George Olsen

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There is great concern about the health effects of cocaine use during pregnancy. Cocaine alters maternal physiology and crosses the placenta to interact with fetal tissues including the brain. Neurotoxicity, defined as structural and/or functional changes which result in a neurobehavioral deficit, is not unequivocally documented in the human. It is(More)
Can you achieve usable designs without a usability process, without the involvement of a usability professional? Some researchers say sure, it happens all the time. But how? According to George Olsen, those who achieve this are very good designers who bring a breadth of knowledge to their work? including user focus and sensitivity. It's usability(More)
Only three animal studies have been published on the consequences of prenatal cocaine exposure for neonatal ventilation. The one in guinea pigs examines the ventilatory response to carbon dioxide inhalation and two in rabbits consider the response to hypoxia. Cocaine exposure during intrauterine development causes modest and reversible increases in room air(More)
Recent reports indicate that cocaine metabolites have biologic activity and could be toxic. To explore this possibility, two studies were initiated. The first study aimed to define the distribution of cocaine species by quantifying levels of cocaine and its metabolites norcocaine, benzoylecgonine, and benzoylnorecgonine in newborn cord blood and meconium.(More)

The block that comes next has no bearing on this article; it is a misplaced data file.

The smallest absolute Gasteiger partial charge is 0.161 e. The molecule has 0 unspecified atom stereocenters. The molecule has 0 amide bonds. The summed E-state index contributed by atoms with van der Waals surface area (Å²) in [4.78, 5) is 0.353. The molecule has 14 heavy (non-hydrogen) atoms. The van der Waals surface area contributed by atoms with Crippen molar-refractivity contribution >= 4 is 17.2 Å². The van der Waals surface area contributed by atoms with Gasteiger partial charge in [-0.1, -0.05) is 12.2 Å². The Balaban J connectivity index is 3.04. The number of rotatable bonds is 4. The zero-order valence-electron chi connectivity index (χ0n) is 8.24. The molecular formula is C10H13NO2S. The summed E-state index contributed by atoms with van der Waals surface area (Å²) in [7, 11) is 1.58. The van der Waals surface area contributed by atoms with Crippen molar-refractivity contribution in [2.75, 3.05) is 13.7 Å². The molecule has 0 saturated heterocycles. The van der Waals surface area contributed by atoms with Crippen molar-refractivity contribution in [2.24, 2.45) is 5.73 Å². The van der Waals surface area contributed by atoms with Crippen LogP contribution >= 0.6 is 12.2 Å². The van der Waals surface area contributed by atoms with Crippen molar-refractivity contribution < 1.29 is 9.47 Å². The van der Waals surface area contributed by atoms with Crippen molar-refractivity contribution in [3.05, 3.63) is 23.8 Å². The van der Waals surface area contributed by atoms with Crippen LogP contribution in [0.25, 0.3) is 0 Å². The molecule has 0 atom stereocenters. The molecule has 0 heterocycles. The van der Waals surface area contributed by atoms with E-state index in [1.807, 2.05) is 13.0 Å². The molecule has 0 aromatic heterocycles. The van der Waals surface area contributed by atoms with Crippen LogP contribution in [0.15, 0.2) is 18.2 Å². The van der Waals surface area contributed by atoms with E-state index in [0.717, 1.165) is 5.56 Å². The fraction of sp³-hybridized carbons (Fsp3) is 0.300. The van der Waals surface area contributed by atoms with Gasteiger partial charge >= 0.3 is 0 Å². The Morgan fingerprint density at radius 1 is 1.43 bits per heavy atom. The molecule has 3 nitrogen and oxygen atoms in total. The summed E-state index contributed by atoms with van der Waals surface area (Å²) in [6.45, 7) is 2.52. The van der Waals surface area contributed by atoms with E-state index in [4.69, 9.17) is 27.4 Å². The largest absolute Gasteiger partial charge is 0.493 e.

This study uses a neonatal guinea pig model to compare the effects of in utero methadone or morphine exposure upon breathing control. We hypothesize that in utero methadone exposure will result in similar respiratory disturbances to those seen in morphine exposed neonates, but that the onset will be slower and the duration longer, due to methadone's longer(More)
The mu opioid receptor (MOR) has been characterized in the mouse and rat. The guinea pig has several advantages as a model for in utero exposure to morphine; the placental structure is similar to the human; and the guinea pig metabolizes morphine to its active metabolite, morphine-6-glucuronide, at similar rates as humans. Guinea pig MOR cDNA was sequenced.(More)
The major side effect of morphine and its active metabolite, morphine-6-glucuronide (M6G), is respiratory depression, which is mediated by mu opioid receptors in the medulla and pons. Although the effect of morphine on coupling between mu opioid receptors and G proteins has been studied, the effect of M6G on this coupling has not. Therefore, stimulation of(More)
Narcotic analgesics act acutely upon opioid receptors in the brainstem to depress respiration in neonates, whereas withdrawal from chronic in utero exposure to morphine is associated with hyperventilation in the newborn. Because of the association between breathing and exposure to exogenous opioids, opioid-stimulated(More)
Opioid receptor binding of morphine-6-beta-D-glucuronide (M6G), morphine and [3H][D-Ala2,N-methylPhe4-Glyol5]enkephalin (DAMGO) were determined in neonatal guinea pigs. Pontomedullary membranes specifically bound [3H]DAMGO, which was displaced by M6G and morphine. The KI for M6G and morphine were 15.1 nM and 5.0 nM, respectively, and did not change between(More)
Electrooculographic recordings during left and right conjugate lateral gaze fixation from 10 degrees to 50 degrees were made in 29 patients being treated with phenytoin. At the time of electrooculographic recordings, venous blood samples were drawn for analysis of total and free phenytoin plasma concentrations. Rhythmic horizontal nystagmus occurred in 7(More)